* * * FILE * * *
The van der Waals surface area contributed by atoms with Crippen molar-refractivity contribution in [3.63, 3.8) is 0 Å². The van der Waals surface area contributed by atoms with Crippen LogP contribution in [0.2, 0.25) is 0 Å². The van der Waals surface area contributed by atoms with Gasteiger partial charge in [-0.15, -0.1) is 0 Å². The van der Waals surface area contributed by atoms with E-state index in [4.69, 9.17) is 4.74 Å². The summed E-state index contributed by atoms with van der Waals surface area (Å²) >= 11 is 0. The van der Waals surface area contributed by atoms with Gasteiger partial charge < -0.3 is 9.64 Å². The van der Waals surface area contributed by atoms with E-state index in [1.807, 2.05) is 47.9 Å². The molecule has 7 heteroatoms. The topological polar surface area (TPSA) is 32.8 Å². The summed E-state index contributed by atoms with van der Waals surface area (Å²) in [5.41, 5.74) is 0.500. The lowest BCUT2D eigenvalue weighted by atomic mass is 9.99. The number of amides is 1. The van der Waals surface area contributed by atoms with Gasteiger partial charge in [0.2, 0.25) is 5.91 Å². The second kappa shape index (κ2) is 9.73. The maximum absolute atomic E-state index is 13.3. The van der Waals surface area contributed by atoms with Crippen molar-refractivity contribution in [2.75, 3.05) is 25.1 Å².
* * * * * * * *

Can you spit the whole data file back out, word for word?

The van der Waals surface area contributed by atoms with Crippen molar-refractivity contribution in [3.63, 3.8) is 0 Å². The van der Waals surface area contributed by atoms with Crippen LogP contribution in [0.2, 0.25) is 0 Å². The van der Waals surface area contributed by atoms with Gasteiger partial charge in [-0.15, -0.1) is 0 Å². The van der Waals surface area contributed by atoms with E-state index in [4.69, 9.17) is 4.74 Å². The summed E-state index contributed by atoms with van der Waals surface area (Å²) >= 11 is 0. The van der Waals surface area contributed by atoms with Gasteiger partial charge < -0.3 is 9.64 Å². The van der Waals surface area contributed by atoms with E-state index in [1.807, 2.05) is 47.9 Å². The molecule has 7 heteroatoms. The topological polar surface area (TPSA) is 32.8 Å². The summed E-state index contributed by atoms with van der Waals surface area (Å²) in [5.41, 5.74) is 0.500. The lowest BCUT2D eigenvalue weighted by atomic mass is 9.99. The number of amides is 1. The van der Waals surface area contributed by atoms with Gasteiger partial charge in [0.2, 0.25) is 5.91 Å². The second kappa shape index (κ2) is 9.73. The maximum absolute atomic E-state index is 13.3. The van der Waals surface area contributed by atoms with Crippen molar-refractivity contribution in [2.75, 3.05) is 25.1 Å².